So we have good globalisation and negative globalism, according to Prime Minister Scott Morrison.
He is right, up to a point, about the benefits of globalisation.
The IMF warned this week of the dangers of contracting international trade. Since David Ricardo in the early 19 th century it has been basic economics that trade, especially international trade, is “a good thing” because it is a “win-win” in which both parties benefits.
But, and it is a big but, like most economics, it relies on assumptions.
On international trade, it assumes that the producers of goods and services do not have to pay for many of the earth’s resources that they use. That might have been fine in the early 19 th century when the earth’s resources seemed limitless.
But now the world is getting smaller.
For example, Japan could use its superior technology to scoop up vast amounts of the oceans’ fish. That does not make Pacific Island nations better off if they have to trade other products to buy Japanese canned fish.
Similarly, airspace is limited as is the broadcast spectrum. More broadly, so is the atmosphere and the waterways.
So the doctrine of free trade breaks down unless some rules are applied so that some nations do not get unfair advantage by producing things more cheaply because they do not have the cost of controlling pollution.
And then, we can ask, should some nations get unfair advantage by using slave labour, child labour or sweat-shot labour?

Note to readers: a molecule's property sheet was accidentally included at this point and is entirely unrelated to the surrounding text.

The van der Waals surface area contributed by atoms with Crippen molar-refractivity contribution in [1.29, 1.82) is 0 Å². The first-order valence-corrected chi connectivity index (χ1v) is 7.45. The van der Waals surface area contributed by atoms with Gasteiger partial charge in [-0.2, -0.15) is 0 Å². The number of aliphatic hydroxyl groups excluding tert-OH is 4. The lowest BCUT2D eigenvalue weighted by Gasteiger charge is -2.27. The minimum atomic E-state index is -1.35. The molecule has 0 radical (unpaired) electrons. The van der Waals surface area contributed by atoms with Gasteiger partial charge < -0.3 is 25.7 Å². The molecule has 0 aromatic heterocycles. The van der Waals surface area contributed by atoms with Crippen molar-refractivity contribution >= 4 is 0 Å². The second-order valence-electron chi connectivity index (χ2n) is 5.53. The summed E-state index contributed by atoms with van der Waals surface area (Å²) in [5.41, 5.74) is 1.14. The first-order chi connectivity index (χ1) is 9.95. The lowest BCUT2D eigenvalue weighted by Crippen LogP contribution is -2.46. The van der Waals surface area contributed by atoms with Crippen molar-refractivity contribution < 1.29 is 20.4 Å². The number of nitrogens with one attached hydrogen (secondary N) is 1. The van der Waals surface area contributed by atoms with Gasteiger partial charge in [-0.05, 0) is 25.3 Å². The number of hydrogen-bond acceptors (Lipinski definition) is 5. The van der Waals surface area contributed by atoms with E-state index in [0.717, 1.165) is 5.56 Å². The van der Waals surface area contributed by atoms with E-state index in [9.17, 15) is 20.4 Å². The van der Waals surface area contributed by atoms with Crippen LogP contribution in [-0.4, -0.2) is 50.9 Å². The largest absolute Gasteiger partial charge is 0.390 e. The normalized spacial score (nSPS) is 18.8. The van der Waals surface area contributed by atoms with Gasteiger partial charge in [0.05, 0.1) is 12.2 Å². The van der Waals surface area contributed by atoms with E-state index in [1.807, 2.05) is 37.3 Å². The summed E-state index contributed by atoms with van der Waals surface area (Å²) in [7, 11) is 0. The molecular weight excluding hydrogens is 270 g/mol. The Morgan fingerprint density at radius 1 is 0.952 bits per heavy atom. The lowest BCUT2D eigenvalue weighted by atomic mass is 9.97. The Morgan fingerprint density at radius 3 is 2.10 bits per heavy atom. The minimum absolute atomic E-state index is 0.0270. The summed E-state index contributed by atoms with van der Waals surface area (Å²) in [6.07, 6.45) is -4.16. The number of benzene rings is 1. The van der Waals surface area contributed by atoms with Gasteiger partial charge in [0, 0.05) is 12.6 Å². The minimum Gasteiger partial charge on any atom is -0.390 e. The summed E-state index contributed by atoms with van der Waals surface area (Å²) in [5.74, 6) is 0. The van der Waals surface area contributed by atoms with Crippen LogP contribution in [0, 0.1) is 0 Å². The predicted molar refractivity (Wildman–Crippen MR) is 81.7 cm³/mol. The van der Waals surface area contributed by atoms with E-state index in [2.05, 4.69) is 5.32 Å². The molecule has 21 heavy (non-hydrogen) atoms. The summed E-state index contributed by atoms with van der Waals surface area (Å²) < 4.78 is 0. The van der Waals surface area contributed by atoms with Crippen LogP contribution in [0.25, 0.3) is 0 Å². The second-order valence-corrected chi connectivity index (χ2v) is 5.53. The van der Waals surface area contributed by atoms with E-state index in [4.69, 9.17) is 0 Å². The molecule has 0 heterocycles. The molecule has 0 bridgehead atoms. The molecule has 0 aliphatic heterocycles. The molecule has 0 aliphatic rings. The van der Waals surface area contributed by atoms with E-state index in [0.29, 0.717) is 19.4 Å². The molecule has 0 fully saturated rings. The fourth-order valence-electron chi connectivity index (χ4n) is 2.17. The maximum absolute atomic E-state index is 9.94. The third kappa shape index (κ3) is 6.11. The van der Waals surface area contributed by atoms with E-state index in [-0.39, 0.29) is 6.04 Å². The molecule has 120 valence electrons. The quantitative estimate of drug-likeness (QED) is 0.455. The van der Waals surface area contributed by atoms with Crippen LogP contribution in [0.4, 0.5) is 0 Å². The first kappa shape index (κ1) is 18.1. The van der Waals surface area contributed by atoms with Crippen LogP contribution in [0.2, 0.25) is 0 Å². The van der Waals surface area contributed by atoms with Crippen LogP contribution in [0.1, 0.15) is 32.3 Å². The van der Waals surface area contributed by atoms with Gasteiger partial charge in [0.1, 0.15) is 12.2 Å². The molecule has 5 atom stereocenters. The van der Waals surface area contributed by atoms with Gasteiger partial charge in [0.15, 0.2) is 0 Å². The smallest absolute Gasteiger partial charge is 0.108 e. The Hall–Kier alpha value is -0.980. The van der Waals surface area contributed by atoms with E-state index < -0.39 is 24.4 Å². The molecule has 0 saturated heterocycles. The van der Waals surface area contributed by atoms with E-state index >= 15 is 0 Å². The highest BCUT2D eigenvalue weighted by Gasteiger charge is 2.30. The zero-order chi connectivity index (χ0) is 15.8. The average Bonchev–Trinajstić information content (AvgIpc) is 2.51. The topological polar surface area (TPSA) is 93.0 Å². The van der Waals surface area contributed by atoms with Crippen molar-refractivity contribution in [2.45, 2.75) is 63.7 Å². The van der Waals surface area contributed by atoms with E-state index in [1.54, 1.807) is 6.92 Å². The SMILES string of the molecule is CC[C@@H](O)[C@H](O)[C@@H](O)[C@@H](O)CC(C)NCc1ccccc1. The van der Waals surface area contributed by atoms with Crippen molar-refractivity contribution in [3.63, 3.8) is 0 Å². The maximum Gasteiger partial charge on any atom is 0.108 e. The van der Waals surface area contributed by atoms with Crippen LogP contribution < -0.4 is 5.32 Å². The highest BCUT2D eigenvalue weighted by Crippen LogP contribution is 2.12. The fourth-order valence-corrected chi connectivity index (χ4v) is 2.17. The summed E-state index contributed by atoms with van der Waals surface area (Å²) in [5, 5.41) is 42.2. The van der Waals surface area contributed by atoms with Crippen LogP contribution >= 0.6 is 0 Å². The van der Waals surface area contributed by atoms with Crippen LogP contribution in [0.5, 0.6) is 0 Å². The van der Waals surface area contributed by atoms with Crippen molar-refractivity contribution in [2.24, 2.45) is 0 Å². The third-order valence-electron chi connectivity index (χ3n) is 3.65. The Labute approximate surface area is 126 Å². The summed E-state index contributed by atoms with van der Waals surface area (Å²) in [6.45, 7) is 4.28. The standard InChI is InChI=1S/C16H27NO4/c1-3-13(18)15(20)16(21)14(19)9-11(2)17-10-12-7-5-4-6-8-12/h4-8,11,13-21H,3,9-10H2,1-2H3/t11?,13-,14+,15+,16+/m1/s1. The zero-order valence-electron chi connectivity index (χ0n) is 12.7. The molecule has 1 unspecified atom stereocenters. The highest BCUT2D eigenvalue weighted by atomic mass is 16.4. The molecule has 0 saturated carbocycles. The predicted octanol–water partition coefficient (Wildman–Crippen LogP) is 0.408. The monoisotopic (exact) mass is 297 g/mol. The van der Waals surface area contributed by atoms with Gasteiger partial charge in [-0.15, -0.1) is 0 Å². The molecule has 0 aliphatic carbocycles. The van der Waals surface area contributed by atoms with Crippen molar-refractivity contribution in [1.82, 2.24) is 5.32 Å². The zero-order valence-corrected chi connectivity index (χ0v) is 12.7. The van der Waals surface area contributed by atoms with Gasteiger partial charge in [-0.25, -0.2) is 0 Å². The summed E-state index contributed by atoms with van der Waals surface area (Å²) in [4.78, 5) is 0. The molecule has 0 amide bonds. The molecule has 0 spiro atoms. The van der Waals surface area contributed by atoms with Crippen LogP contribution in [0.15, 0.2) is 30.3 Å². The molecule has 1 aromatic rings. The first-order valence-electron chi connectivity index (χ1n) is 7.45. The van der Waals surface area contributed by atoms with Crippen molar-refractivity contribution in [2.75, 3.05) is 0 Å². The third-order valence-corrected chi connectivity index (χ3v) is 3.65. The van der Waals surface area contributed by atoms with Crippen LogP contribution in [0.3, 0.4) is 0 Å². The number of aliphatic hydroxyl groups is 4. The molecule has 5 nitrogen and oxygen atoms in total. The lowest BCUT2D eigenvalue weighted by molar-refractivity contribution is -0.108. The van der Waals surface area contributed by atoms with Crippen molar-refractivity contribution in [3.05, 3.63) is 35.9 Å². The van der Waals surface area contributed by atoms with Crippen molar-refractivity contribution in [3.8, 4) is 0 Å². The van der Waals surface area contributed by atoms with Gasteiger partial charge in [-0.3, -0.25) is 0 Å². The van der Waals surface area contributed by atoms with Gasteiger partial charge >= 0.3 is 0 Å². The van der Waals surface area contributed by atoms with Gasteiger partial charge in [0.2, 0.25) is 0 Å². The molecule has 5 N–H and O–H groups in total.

And should some nations get unfair advantage by tearing away the habitat of native flora and fauna to produce cash crops.
And should some nations get unfair advantage by exploiting colonial people who are crying out for independence and control over their own resources.
Should trading nations trade with nations that subjugate their people and deny them rights of expression, for example.
This is why later in the 19 th century in the 20 th century nations increasingly came together to make rules so some nations do not get these unfair advantages.
At the end of World War I, US President Woodrow Wilson delivered his 14 points. While acknowledging the importance of global trade and freedom of navigation of the seas, the points also importantly called for an international League of Nations so that nations could use law and rules rather than war to resolve disputes. He also called for self-determination for peoples and an end to colonialism.
Alas, the Senate blocked the US joining the League of Nations and the US retreated into a decade and a half of disastrous Republican-led isolationism.
There has always been resistance to international cooperation and rules-based order.
“Good globalisation”, under the Morrison, Murdoch, Koch Brothers view of the world, is where it is deemed legitimate for big corporations and high-wealth individuals to extract as much of the planetary resources (natural, capital and labour) for as little payment as possible to maximise their profit.
Negative Globalism, under the new Morrison doctrine, on the other hand, “coercively seeks to impose a mandate from an often ill-defined borderless global community. And worse still an unaccountable internationalist bureaucracy”.